Robert Hart Opens Up About Innovation and the Canadian Market
Technology F. Scott Fitzgerald once remarked in a short essay titled My Lost City, that “there are no second acts in American lives.” However, are there second acts in Canadian lives?
Since the inception of the Canadian Cloud Council in 2011, I have to admit, we have taken a rather cynical approach to our country’s place as a innovator on the global stage — and rightfully so. This is a country that still does not have a national cloud policy in place nor a telecommunications sector willing to embrace open source technologies, or at least sell them to Canadian consumers. And, far too many lackluster “CIO” nerds just not willing to put their jobs on the line to drive forward any type of material change.
We do, however, have a digital strategy that is decidedly “anti-digital” (the Canadian Anti-Spam Legislation is absurd), governments hell-bent on building the biggest “private clouds” on Planet Earth, and a slew of incredibly fast growing start-up companies who build their business with United States giants like Google and Amazon because they don’t have access to Canadian resident, on demand, API driven public cloud. So, many Canadian companies are innovating. Just not in Canada.
Of course, this was all incredibly good news for the big boys in the IT Cartel, but really bad news for the Canadian economy. Until recently. When things started changing.
"Canada has world-class data center ecosystem here. A ridiculously vibrant start-up software ecosystem with M&A opportunities at every turn and some of the smartest and innovative minds on the planet."
Shopify and Hootsuite, two of the largest software companies in Canada, were recently valuated at a $1 billion a pop. Salesforce announced their plans to establish Canadian data center operations and offer Canadians (and others I imagine) non U.S.-resident “data safe” cloud services. At last glance, at least three companies have gone to market with Canadian-hosted, open source public cloud infrastructure. And, well I hate to brag, a truly world class technology conference called Interzone was announced by yours truly. One, where many tech titans like Steve Wozniak, the CEO’s of Citrix and NetApp, and CTO’s of Twitter and GoDaddy will speak in Canada publically for the very first time.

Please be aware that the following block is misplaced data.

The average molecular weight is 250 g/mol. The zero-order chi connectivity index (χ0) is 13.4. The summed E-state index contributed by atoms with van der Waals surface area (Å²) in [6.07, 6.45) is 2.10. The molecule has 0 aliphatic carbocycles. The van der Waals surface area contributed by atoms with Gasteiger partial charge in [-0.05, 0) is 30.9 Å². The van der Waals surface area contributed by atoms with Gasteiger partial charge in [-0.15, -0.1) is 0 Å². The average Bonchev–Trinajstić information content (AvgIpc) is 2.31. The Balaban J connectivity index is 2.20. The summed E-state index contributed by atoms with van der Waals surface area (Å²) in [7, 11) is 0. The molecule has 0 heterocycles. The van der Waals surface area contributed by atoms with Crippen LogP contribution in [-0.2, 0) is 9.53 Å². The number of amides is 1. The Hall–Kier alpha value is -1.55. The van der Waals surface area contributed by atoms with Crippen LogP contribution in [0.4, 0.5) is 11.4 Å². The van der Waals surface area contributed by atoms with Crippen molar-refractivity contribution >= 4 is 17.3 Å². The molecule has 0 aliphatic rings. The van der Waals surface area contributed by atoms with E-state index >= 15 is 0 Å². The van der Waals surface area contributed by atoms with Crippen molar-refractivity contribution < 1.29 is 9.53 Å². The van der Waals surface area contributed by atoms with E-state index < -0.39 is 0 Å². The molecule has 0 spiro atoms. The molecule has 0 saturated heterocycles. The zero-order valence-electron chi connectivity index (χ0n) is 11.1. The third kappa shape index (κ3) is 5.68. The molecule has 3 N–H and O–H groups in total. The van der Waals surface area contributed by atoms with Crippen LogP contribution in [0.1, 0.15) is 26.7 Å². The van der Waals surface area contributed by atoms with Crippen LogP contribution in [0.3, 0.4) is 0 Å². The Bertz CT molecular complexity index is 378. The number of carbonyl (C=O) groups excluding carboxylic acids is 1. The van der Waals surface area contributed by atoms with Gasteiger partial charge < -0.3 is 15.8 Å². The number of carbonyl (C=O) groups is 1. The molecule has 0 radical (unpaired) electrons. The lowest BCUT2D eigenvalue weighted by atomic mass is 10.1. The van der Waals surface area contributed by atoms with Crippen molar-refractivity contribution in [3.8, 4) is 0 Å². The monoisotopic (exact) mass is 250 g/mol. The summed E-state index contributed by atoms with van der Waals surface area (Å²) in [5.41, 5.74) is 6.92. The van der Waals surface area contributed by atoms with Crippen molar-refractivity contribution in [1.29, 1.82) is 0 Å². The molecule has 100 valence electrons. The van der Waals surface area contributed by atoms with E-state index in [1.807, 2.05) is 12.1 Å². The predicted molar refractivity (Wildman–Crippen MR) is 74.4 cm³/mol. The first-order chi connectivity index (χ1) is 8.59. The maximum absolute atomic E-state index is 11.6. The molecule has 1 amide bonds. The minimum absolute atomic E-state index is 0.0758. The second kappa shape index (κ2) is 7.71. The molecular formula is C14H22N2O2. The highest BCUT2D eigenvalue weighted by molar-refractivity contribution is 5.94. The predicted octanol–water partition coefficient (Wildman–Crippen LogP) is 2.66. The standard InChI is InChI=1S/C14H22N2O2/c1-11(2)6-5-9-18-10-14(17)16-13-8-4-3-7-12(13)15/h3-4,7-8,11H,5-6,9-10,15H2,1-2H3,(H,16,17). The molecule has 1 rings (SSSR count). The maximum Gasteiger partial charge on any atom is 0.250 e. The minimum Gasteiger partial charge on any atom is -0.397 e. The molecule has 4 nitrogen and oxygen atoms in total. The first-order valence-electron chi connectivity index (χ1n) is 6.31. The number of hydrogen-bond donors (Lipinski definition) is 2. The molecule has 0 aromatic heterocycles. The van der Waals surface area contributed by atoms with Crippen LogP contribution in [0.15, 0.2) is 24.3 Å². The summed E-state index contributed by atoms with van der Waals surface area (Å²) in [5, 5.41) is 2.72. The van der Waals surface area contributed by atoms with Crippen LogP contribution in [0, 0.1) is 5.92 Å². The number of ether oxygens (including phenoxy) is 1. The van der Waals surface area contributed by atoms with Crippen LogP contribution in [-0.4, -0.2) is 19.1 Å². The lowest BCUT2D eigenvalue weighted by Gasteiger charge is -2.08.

Canada’s world-class ecosystem for data
Why is all this happening despite our government’s best efforts to the contrary? Because we have world-class data center ecosystem here. A ridiculously vibrant start-up software ecosystem with M&A opportunities at every turn. An oil and gas industry that is one of the biggest micro-economies in the world. And some of the smartest and innovative minds on the planet. And, well, who the hell would not want to build their company in Vancouver or Toronto — two of the greatest cities on the planet?
So, Canadians, let’s prove Fitzgerald wrong and Jay-Z right. “Moral victories is for minor league cultures,” he once said. Minor league? Marc Benioff, who’s already acquired two major Canadian software companies doesn’t think so. Neither does the co-founder of Apple who you can read about below. We are done with the moral tongue-wagging, endless post-punk cynicism and claims of dumbfounded moral victories. We have arrived on the global stage — the major leagues, baby. And, you only live twice.